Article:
Saturday, June 29, 2013

Mouthwatering Wares of Halles Paul Bocuse

It's Sunday. I'm having a bit of a 'lie-in', but theres so much to do, and my two week stay in Lyon that seemed so ample when I arrived is shrinking fast. I'm happy to be finished with school for a couple of days. We only go for a couple of hours a day, but it's enough to get the brain swimming. Bon or bien, mieux or meilliere, pres or proche, rapide or vite, these are the current challenges. I understand the mechanics behind it, but getting it right while you're talking is like effectively adjusting your tire pressure while you're riding along on your bike.

The biggest part of the learning definitely comes between classes, talking with Dominique. And talk, we do!  About everything; kids, men, our childhoods, religion and spirituality, philosophy, France and her history, social issues in both countries, and the merits and shortfalls of Hugo Montenegro's translations of Bob Dylan songs.  Yesterday we went to the Marche Paul Bocuse (he's a very big deal here). I took about a million pictures of the food in the market stalls and we lunched on tiny quenelles floating in marinara and chocolate cakes baked in large dixie cups smothered in a raspberry rhubarb sauce. Afterwards we walked to the art supply store and... Dominique bought herself a paint kit and watercolor paper!  She's been working her way through my book. I felt like a proud parent. As did she when I told her the market was 'bien', but the quenelles were 'bon'.  It's all coming together.

Here are a few of the shots from the market yesterday. Make you hungry?

Afterwards we came home for some lunch, then drove up to Fourviere in the rain. Apparently you can see the alps from there, but not yesterday.  We could just barely see the rooftops of Lyon. It was beautiful though. The view is spectacular, as is the basilique. Standing inside, it was the first time in my life I've looked at something and thought it held the same kind if exquisite complex beauty as the mechanics of the human body.  Or maybe a dinosaur skeleton.  It looked like it could run or fly. Every centimeter is either delicately carved or part of a complicated mosaic. It is really unbelievable. And just enough sunlight came out as we left to make the golden virgin standing on her tower shine. Beautiful.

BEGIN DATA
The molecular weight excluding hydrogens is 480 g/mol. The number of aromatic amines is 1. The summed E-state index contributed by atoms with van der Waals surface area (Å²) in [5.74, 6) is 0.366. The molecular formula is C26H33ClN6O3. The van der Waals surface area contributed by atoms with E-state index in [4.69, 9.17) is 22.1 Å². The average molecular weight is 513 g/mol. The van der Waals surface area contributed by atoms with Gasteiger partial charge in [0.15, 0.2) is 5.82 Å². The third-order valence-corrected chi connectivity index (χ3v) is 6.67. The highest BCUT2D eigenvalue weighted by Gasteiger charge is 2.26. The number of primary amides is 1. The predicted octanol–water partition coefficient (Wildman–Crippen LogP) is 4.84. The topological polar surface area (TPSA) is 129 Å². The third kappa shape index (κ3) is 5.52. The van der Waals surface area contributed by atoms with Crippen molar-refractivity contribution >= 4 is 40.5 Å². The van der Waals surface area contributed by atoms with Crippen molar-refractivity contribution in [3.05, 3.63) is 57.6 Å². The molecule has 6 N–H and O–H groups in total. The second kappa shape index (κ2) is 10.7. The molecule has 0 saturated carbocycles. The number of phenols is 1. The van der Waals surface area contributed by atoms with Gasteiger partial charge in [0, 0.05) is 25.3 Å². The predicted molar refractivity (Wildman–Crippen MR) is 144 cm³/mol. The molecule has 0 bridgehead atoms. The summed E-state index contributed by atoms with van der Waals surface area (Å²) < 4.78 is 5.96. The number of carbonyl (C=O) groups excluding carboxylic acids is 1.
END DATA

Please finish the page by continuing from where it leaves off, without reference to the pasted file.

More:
Another day of adventure awaits. Time to get to it.

Wednesday, June 26, 2013

Deux Lits Sur Rue Duguesclin

Woke up early this morning and decided to sketch the view from my bed (again). I've been finding it hard to sleep in the mornings because the light fills the room way before its time to get up. When Dominique saw how industrious I'd been in the morning, she realized I didn't know there were shutters outside the windows. She showed me how they work, and tonight I'll sleep like I'm in a tomb. Thank God. One more night on 4-5 hours and I won't be speaking ANY language. 

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Funny that in a city of half a million people both places I'm staying here in Lyon are on the same street. The first, chez Berenger, had this knock-out view! The second, chez Dominique, is absolutely magical. My bedroom looks onto a very typical Lyonnaise building with its tile roof, wood valances and little iron balconies. 

The two hills are called "la Colline qui Prie" and "la Colline qui Travaille"; the hill that prays and the hill that works. Fourviere, of course, has the basilica, and Croix Rousse is where all the silk workers lived and worked. 

I went on a guided walking tour of the presqu'isle with the school yesterday. The history of this place is so interesting, with hills that work and pray, male and female rivers that surge together, church and commerce that have a 'mine is bigger than yours' fight on a hilltop (The Tour Metalique was built to trump the Basilique, by a whopping 2 feet. Take that, church folk!)

Tuesday, June 25, 2013

Now I am a Blue Lion!

First day of school. I had to chuckle when I saw the actual name of the school. Lyon Bleu. When Austin was little, just turned three, he was very excited for Halloween.  For weeks he kept saying 'I want to be a LION!'. Then he'd make a grrr face and hold up his fiersome claws. Finally we went to the fabric store. I bought the softest tan fur, caramel coloured yarn for the mane, soft pink satin for inside his ears.  I got him settled back into his car seat, started the engine, when he turned to me, paws up, teeth bared, and said 'I want to be a BLUE lion'. Well little're going to be a tan lion, and you're going to like it.